Asian Contagion: The Causes and Consequences of a Financial Crisis

Asian Contagion: The Causes and Consequences of a Financial Crisis

Asian Contagion: The Causes and Consequences of a Financial Crisis

Asian Contagion: The Causes and Consequences of a Financial Crisis


For this volume, Karl D. Jackson has commissioned a group of leading experts on business and economic policymaking in Asia, in an effort to provide the most up-to-date overview available on the Asian downturn.


For me, this book is the tale of two rivers: New River in Fort Lauderdale, Florida, in the 1950s and the Chao Phraya in Bangkok in the mid-1990s. On January 8, 1994, I had spent the day exploring the ruins of Ayuthaya, the former capital city of Thailand fifty miles north of modern Bangkok. I was returning to bustling Bangkok by air conditioned boat along the Chao Phraya on that sunny Saturday, when I first sensed the advent of what would become known as the Asian financial collapse of 1997-1998.

I had grown up in Fort Lauderdale in the mid-1950s. At that time, white stone bridges were still connected to vacant residential plots that had become mangrove swamps again after the collapse of the real estate boom of the 1920s. the white bridges along the canals of "the Venice of America" were monuments to the real estate developers who had gone bust because they had planned luxurious residential developments for a marketplace that would not catch up with their dreams for another thirty years.

Two things impressed me during that afternoon boat trip between Ayuthaya and Bangkok in 1994. the first was the degree to which the urban sprawl of Bangkok had expanded far beyond the city I had known when I lived in Thailand during the late 1970s. in "the Venice of the Orient," canals had been paved over to accommodate ever-expanding vehicular traffic in the capital city of the world's most rapidly growing economy. Bangkok was growing rapidly upward, as well as outward, in an exploding urban sprawl. Second, during the leisurely trip down the river, I spied several new, luxurious -- and thoroughly empty -- thirty-story apartment buildings that had been built on the assumption that large numbers of wealthy buyers would rapidly be produced by the ever-increasing Thai prosperity. Thus, my first inkling of the coming collapse of Asian assets came from mingling the images of empty Bangkok buildings in the 1990s with memories of equally bold real estate developers of South Florida who had so woefully misjudged the marketplace of the 1920s.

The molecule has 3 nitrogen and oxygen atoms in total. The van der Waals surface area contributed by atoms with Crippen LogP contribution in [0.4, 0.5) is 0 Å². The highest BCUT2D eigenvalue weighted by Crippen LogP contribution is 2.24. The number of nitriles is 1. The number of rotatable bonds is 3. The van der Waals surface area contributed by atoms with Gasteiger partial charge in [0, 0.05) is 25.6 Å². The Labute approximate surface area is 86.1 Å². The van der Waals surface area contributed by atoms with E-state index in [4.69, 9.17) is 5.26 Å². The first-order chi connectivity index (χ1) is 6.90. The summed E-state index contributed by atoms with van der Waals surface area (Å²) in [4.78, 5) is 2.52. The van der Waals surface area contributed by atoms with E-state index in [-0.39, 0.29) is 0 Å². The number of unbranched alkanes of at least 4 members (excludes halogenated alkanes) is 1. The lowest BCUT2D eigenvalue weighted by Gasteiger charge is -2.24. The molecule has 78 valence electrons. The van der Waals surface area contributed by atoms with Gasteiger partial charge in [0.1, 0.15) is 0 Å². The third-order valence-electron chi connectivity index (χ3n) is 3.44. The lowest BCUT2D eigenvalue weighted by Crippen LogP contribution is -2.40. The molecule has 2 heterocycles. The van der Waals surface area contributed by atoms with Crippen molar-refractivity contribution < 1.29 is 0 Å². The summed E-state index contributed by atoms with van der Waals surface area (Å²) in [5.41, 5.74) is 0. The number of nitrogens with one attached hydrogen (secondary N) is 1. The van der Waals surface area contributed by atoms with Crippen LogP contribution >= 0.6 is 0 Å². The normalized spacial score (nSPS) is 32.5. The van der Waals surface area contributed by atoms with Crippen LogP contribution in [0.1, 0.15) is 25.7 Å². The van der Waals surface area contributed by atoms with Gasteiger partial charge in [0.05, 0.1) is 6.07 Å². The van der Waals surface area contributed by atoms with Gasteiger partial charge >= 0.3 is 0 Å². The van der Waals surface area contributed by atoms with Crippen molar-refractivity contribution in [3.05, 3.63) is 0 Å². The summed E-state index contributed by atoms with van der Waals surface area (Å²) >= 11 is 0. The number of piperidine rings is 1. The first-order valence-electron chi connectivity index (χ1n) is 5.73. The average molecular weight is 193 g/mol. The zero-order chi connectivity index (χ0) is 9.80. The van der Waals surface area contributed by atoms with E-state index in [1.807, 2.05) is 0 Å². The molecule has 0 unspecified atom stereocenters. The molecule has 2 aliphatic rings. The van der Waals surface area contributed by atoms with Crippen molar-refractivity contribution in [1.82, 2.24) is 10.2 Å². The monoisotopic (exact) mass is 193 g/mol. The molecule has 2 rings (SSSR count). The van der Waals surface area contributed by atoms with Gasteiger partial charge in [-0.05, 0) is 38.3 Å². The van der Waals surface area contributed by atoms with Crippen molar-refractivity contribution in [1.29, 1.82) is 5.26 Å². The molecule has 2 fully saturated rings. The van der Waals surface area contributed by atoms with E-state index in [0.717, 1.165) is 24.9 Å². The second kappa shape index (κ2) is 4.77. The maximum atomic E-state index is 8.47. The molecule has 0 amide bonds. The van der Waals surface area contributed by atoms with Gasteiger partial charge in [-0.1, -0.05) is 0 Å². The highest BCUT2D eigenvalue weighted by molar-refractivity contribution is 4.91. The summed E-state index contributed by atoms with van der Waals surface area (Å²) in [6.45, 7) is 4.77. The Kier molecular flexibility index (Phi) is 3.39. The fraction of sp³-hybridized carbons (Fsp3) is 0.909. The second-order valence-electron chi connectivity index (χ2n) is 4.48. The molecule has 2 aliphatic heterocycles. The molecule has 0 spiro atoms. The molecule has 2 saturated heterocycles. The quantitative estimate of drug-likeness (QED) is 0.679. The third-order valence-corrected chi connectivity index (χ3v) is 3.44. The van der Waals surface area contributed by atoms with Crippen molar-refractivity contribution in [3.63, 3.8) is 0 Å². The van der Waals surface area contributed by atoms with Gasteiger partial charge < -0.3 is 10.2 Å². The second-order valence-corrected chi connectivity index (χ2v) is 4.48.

On a subsequent trip to Bangkok, inkling became hypothesis. in the company of business colleague Rod Porter, I returned to Bangkok in September 1994. Representing a New York foreign exchange firm, we were attempting to interest Thai institutional investors and wealthy individuals in the firm's foreign exchange risk management services. the businessmen with whom we spoke were polite but non-committal. After all, the value of the baht would "never" change; hence, there was little risk to be reduced. My colleague's morning jog that Sunday morning passed numerous construction sites. Later, he hypothesized with me that there was no way the Bangkok market could absorb all of the modern offices and luxury . . .

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